The natural instinct at this time of the year is to take a more laid back approach but this is actually a good time to nurture relationships and set yourself up for some leads next year. It’s more acceptable at this time of the year to make connections with your past clients and sphere of influence so send a festive-themed card or communication.
What are you doing to better yourself as a person, and how can you apply that to the business you’re running? – Don Cunningham
The people that build deep personal connections with people those are the ones that win.– Matt Johnson
No matter what position you’re in, you have to find a way to differentiate yourself, and it can’t be that you’re better because that just won’t work. One way you can set yourself apart is by building genuine connections with people. As things get more technologically advanced and individually customizable, the personal relationship has become more important. It’s much easier to execute the search and the transaction, but that doesn’t mean you should put relationships on the back burner. Remember, it’s the people that understand how to quickly build deep personal connections that are killing it.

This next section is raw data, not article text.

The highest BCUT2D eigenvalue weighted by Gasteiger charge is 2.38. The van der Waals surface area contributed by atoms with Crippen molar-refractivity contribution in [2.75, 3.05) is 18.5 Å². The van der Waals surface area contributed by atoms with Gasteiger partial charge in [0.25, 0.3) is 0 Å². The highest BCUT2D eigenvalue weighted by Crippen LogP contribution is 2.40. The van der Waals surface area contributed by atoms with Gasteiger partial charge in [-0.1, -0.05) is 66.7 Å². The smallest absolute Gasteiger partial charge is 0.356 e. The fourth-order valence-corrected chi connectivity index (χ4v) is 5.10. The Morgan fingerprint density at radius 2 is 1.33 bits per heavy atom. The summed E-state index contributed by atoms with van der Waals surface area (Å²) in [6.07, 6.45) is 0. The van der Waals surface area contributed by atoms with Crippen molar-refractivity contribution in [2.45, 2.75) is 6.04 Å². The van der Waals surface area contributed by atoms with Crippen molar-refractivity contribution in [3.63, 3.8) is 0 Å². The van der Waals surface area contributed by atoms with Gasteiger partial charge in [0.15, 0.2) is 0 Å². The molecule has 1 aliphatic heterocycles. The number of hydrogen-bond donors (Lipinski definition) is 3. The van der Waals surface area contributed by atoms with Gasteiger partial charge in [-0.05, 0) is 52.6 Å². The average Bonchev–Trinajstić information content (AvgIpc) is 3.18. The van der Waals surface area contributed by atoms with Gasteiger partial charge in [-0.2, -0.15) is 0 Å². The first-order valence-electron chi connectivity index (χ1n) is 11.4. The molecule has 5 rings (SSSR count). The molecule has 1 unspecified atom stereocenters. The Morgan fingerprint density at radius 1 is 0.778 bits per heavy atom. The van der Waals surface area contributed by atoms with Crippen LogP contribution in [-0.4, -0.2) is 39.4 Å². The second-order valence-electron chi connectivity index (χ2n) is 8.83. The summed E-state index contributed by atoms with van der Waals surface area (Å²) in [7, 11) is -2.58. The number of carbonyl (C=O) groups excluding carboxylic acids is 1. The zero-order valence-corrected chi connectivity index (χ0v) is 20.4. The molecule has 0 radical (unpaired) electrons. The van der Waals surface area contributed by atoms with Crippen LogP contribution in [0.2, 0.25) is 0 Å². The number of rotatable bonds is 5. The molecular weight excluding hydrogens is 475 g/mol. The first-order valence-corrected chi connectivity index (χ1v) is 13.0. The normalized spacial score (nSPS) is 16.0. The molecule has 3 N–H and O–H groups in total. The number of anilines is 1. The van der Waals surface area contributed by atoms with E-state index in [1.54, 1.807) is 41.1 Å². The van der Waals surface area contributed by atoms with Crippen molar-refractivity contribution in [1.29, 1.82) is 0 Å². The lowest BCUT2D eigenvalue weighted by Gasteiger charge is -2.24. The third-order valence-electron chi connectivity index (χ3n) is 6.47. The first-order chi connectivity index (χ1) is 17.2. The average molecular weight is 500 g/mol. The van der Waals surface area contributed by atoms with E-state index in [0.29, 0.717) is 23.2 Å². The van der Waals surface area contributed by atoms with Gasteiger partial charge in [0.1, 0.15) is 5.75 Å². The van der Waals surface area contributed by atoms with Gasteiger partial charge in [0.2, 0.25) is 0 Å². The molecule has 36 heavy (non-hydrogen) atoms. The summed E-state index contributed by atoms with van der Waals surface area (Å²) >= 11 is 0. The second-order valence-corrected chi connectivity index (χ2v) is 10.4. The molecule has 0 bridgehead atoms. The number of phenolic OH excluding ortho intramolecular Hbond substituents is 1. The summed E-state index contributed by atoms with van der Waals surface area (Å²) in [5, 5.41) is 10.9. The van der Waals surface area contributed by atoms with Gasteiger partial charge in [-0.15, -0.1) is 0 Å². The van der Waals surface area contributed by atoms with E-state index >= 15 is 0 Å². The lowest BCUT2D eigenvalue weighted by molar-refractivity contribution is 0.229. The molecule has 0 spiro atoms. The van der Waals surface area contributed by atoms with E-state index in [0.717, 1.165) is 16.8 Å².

Dan Cunningham is the founder of Fidelity Coaching, a premier partner for increasing, professional results through individual and group coaching. They do this by leveraging experience, accountability, technology, innovation, improvement of all skill sets, and empowerment. Go to http://www.fidelitycoaching.com/ or email email@example.com for more information.